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NCAA Elite Eight semifinal: Bulldogs headed to national title game after defeating Catawba

Brooke Olson scored 34 points while point guard Maesyn Thiesen played all 40 minutes.

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Minnesota Duluth players celebrate after defeating Catawba 70-59 in the NCAA Elite Eight semifinals on Wednesday at St. Joseph Civic Arena in St. Joseph, Missouri.
Arianne Boma / NCAA

ST. JOSEPH, Mo. โ€” In the biggest game of their lives to this point, Minnesota Duluth fifth-year seniors Brooke Olson and Maesyn Thiesen made sure they'll get a bigger one.

Olson led all scorers with 34 points and Thiesen fearlessly directed the UMD offense through full-court pressure from beginning to end as the second-seeded Bulldogs defeated sixth-seeded Catawba 70-59 in the NCAA Elite Eight semifinals Wednesday night at St. Joseph Civic Arena, earning the Bulldogs a trip to the national championship game on April 1 in Dallas.

"No one's ever done this in UMD history, so I'm really just excited to keep making history and hopefully make some more and just relish the moment as much as we can," Olson said.

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Minnesota Duluth's Brooke Olson attacks the basket during the second half of the NCAA Elite Eight semifinals vs. Catawba on Wednesday at St. Joseph Civic Arena in St. Joseph, Missouri. Olson had a game-high 34 points as the Bulldogs advanced to the national championship with a 70-59 win.
Arianne Boma / NCAA

The Bulldogs managed to spread their fouls around in a tightly called game. Olson picked up a second foul late in the first quarter and instead of watching the rest of the half like she did in Monday's quarterfinals, UMD coach Mandy Pearson put her back in, where she scored seven points as UMD led 38-33 at halftime.

After the break, Olson was the only player on either team to score from the field in the third quarter until Ella Gilbertson's 3 just before the horn made it 48-39. Catawba was 0-for-11 from the field in the third quarter, though free throws and UMD struggling to convert on the offensive end kept them in it.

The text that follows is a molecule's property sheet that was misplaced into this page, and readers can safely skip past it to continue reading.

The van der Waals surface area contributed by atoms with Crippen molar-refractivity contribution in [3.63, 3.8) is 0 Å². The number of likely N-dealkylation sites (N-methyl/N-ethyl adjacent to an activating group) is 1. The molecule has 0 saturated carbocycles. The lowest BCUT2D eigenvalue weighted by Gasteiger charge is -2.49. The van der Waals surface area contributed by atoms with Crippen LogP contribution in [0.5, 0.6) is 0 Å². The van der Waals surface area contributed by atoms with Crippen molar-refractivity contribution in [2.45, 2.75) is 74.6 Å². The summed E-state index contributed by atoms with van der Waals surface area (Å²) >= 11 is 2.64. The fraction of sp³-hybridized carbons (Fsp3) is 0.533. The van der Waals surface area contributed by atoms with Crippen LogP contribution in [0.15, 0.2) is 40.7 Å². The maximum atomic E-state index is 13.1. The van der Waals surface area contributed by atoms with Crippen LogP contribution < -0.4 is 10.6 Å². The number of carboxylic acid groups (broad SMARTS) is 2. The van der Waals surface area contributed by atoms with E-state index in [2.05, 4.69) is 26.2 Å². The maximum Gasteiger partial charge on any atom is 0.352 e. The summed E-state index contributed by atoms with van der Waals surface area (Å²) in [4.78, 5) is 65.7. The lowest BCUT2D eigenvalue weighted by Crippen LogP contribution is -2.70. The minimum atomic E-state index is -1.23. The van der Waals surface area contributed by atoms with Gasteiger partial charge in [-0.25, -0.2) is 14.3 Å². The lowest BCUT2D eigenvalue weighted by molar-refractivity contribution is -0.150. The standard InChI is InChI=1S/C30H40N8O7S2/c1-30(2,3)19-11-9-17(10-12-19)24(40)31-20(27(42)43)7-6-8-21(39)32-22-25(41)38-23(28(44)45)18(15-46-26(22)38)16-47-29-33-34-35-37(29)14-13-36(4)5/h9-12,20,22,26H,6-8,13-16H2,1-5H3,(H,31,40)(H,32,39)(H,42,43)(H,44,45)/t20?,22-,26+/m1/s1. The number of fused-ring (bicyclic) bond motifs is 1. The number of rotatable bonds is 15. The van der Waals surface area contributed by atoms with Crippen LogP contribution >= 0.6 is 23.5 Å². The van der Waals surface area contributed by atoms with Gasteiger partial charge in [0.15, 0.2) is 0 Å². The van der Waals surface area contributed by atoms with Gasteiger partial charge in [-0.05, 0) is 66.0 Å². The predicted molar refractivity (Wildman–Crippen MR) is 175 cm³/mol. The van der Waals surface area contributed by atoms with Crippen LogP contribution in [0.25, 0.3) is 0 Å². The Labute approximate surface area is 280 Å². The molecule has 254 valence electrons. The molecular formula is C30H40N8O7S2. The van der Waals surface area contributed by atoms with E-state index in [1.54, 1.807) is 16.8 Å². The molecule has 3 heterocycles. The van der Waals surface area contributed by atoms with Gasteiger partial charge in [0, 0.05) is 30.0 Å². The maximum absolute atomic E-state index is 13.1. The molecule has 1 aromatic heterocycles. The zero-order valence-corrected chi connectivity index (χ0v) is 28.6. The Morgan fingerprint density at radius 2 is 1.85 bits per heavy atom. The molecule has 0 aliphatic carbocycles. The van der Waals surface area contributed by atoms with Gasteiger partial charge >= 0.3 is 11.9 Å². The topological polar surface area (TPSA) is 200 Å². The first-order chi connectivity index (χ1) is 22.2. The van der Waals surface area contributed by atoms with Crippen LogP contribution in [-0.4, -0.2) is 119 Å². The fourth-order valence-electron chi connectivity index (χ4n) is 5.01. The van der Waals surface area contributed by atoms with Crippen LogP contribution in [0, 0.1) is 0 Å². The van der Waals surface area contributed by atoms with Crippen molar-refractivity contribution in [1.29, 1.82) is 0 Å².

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Pearson said that choosing not to go for blocks as Catawba attacked the basket eased the foul issues and kept them from getting the shots they wanted.

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Minnesota Duluth's Taytum Rhoades contests a shot attempt from Catawba's Lyrik Thorne during the second half of an Elite Eight semifinal game Wednesday at St. Joseph Civic Arena in St. Joseph, Missouri.
Arianne Boma / NCAA

"In the second half, we were running with them but we stopped trying to swat at them and I thought that made a really big difference. One, they wanted contact to help create shots, and two, I don't think they were getting to the free-throw line as much after that," she said.

Though UMD had foul trouble, Catawba did too, including to formidable center Sara McIntosh, who was Olson's primary defender.

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Minnesota Duluth's Maesyn Thiesen attempts to block a layup attempt by Catawba's Nala Baker during the NCAA Elite Eight semifinals Wednesday at St. Joseph Civic Arena in St. Joseph, Missouri,
Arianne Boma / NCAA

As expected, Catawba applied defensive pressure throughout the game. The Bulldogs committed 15 turnovers against a defense that averages 16 per game but kept the kinds of mistakes Catawba could cash in for easy layups to a minimum, and passed the ball effectively as seven players combined to dish out 14 assists.